Why Podcasts Are My New Wikipedia —the  Perfect Informal Learning Resource

This was an interesting idea about podcasts-discovering content. However, it requires active participation.

I have been toying with the idea to invest time (and some resources) for one, but it doesn’t gel up. I, per se, don’t see any significant ground being covered in it. They represent a “fad” and an opinion.

But how is it possible to listen to podcasts at a programming job? Well, other than writing “if… else…” logics, there are actually a lot of “low thinking” tasks in modern software engineering, e.g., writing unit tests, refactoring code, copying & pasting code from Stack Overflow, tweaking CSS styling, tweaking config files for some server software, playing with 3rd party APIs, messing with HTML, configuring IDE, setting up dev environment, waiting for CI to finish, writing throwaway code to test out new technology, experimenting some low risk DevOps tasks on local dev or staging, testing coworker’s code locally for code review, manually doing QA for certain product features…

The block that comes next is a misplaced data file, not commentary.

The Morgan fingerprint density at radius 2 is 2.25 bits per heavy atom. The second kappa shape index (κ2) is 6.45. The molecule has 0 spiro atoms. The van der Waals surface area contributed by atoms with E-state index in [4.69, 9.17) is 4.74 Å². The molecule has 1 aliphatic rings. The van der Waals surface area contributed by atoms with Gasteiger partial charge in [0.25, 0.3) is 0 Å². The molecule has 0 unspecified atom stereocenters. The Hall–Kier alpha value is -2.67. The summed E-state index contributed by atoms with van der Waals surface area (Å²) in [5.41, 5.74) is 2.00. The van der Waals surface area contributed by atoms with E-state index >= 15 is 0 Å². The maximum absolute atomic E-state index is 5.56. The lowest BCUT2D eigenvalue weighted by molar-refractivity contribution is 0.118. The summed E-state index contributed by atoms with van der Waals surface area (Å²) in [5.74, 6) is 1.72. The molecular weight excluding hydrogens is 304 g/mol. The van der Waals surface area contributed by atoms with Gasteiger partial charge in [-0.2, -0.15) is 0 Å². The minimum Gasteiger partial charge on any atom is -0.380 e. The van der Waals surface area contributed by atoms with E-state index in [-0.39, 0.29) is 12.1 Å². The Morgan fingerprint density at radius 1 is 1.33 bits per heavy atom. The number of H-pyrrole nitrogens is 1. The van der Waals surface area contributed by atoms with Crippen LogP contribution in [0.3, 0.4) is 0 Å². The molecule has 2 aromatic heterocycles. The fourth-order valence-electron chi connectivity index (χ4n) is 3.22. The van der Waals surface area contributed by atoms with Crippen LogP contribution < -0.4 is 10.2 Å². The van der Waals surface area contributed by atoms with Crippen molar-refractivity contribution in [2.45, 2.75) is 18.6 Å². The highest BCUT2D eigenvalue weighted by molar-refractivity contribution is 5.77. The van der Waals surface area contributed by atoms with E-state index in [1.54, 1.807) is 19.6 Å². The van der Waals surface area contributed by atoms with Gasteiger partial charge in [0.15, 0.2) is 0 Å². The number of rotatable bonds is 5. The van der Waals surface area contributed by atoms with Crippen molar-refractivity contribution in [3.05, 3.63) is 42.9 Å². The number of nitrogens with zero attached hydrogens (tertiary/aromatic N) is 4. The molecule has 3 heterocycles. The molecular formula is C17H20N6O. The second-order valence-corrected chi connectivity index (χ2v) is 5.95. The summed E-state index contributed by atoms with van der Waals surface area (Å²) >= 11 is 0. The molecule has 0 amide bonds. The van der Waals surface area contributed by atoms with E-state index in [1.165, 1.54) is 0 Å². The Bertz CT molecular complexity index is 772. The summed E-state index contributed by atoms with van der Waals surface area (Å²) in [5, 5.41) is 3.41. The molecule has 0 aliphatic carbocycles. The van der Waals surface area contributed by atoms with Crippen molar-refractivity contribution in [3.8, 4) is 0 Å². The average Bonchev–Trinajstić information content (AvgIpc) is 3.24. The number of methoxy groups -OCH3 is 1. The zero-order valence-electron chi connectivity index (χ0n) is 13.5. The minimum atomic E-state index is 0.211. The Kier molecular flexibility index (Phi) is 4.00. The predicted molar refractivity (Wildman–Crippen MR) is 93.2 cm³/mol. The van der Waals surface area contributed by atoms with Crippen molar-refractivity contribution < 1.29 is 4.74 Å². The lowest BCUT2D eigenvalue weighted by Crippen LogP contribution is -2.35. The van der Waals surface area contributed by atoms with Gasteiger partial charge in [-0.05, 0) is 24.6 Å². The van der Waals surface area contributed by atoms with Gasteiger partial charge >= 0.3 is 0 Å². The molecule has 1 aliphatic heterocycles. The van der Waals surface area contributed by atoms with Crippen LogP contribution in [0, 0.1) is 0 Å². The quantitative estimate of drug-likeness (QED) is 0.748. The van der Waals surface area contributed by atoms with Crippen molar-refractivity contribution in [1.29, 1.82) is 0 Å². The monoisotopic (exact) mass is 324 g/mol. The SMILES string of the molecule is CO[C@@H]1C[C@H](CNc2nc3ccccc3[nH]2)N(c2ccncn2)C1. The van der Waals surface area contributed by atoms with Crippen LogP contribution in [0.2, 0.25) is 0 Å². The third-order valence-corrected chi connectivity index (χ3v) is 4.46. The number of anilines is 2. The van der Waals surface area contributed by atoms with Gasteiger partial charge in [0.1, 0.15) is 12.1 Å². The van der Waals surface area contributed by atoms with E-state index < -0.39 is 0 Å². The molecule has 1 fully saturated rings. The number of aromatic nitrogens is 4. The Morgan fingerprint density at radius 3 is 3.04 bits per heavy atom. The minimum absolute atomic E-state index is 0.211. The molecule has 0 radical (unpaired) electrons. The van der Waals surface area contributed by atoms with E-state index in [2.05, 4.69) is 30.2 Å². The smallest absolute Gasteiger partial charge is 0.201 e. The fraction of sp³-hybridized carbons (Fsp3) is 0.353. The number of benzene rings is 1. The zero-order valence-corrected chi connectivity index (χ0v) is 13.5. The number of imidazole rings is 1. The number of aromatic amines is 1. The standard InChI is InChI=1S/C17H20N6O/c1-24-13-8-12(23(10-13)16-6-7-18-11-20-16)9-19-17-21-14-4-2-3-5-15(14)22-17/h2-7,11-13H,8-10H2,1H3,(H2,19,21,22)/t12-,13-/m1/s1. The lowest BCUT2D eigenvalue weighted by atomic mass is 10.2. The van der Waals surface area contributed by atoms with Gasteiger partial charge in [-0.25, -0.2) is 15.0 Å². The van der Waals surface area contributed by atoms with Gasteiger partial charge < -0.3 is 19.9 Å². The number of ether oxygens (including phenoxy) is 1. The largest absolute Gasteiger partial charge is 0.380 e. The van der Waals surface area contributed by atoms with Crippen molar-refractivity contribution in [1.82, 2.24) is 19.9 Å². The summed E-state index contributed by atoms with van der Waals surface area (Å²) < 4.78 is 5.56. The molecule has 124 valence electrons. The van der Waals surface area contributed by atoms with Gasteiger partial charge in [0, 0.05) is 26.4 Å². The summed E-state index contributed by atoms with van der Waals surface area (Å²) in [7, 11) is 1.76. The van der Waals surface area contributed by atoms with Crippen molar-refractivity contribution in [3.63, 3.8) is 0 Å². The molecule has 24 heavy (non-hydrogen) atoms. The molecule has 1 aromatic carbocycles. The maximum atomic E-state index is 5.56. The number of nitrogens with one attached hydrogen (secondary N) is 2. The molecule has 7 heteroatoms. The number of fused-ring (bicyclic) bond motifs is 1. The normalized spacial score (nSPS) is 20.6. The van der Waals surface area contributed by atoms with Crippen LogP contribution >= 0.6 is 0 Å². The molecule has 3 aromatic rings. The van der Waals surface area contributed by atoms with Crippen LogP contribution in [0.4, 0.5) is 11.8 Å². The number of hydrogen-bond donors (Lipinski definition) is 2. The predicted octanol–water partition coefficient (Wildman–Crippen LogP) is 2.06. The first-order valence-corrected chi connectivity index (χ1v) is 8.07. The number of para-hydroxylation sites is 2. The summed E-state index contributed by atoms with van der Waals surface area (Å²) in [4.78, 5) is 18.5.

What happens if you wish to “bookmark” something? Take a clip of the file? Would you be taking notes?

I am still sitting on the fence and actively exploring this medium. Another issue is pay-day. It would be complicated to get users to pay, and it costs serious money to get started and get discovered.

There’s an overt concentration of the media happening via Facebook, Apple Music and Spotify (and other major corporations). They would then act as another layer of gatekeepers and “algorithmically decide” on your “interests”. As it is, I have been hearing and reading reports of YouTube videos being taken down for “perceived violation of terms of service”.

Always be on the medium that you can control. Period. There’s no point in chasing chimaeras and the masses.

via Why Podcasts Are My New Wikipedia —the  Perfect Informal Learning Resource | Listen Notes